The fifty states of the United States are a well-known fact. What is somewhat less well-known is the specific concept of a state, let alone what other nations have stated. This is partly because the word state has two separate, related meanings.
First, state might mean nation or country, especially when used in a global context, as in the first meaning. Sovereign states include, but are not limited to, the member nations of the United Nations.
According to the second definition, a state is an administrative division that functions independently but is still technically part of its parent country.
For instance, states in the United States have a lot of power since they choose their officials and may pass whatever laws they choose.
Still, they are not sovereign or self-ruling because they are part of a bigger country (the United States) whose laws precede state laws. Almost every nation-state on the planet uses some kind of administrative division.
However, few governments officially recognize such divisions as states. State, province, parish, territory, department, district, prefecture, krais, oblast, okrug, and countless more names and forms are used for administrative divisions.
13 nations outside the United States also have individual states:
- New Zealand
- South Sudan
States of Australia, Austria, and Brazil
There are six different states that make up Australia. New South Wales, Queensland, South Australia, Tasmania, Victoria, and Western Australia. Like the federal government, state governments are divided into three branches under their constitutions (legislative, executive, and judiciary).
There are 10 territories in Australia, each with a smaller say in national affairs than the states. Seven are overseas possessions like Christmas Island and the Coral Sea Islands, while the eighth is the Australian Capital Territory, which acts much like Washington, DC in the United States.
Austria’s structure is less complex, with only nine Bundesländer (German for “federal states”) and no other territories. Twenty-six states plus the federal district of Brasilia (which, again, looks like Washington, D.C.) make up Brazil.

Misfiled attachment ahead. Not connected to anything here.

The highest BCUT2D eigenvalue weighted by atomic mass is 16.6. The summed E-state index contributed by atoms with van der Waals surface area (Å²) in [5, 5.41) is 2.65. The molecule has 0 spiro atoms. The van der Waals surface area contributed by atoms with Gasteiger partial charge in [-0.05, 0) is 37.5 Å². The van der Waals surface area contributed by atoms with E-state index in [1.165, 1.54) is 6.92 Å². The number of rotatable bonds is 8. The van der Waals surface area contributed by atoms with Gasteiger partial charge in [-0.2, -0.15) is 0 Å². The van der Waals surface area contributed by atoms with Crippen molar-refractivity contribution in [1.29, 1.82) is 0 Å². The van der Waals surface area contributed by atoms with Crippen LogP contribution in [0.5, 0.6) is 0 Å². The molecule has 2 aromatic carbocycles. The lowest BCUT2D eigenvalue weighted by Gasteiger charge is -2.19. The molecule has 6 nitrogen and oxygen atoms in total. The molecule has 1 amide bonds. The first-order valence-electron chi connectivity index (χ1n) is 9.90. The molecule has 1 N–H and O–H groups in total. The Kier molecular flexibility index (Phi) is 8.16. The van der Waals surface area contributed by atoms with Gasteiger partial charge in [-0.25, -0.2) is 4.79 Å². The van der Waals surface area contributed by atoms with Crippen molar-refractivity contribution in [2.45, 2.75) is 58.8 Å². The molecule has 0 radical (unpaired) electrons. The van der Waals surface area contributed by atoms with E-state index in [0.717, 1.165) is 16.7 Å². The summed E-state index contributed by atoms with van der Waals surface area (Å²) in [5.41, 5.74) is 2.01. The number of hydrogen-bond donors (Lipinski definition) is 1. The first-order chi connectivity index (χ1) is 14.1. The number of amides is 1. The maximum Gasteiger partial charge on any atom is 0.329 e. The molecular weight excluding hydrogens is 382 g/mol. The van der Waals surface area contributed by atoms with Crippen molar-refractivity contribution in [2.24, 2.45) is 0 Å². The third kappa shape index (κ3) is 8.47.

States of Germany, India, and Malaysia
Berlin, Hamburg, and Bremen are sometimes referred to as Stadtstaaten (city-states) and are three of Germany’s 16 states (also known as Bundesländer or simply Länder (states in German)) (which includes Bremerhaven). The remaining thirteen are Flächenländer (area states).
There are a total of 28 states in India, plus another eight union territories (one of which is the capital territory and three of which are partial states) governed by an administrator appointed by the president and more than two dozen autonomous administrative divisions, smaller regions within the states to which they have been granted autonomy.
There are 13 states (or Negeri) that make up Malaysia, 11 of which are located on the Malay peninsula and 2 in Borneo. There are also 3 federal territories. Seven sultans, one raja, and one Yang di-Pertua Besar (Supreme Ruler of All Malaysia) control nine of the 13 states.
States of Mexico, Micronesia, and Myanmar
There are 31 states in Mexico, with Mexico City as the federal capital. Each state in Mexico has its legislature and constitution and may create its laws so long as they do not violate the country’s laws.
This model is very similar to the organizational structure of the United States. Micronesia adopts a basic method of arranging its numerous separate islands into four states, organized in a fairly horizontal row.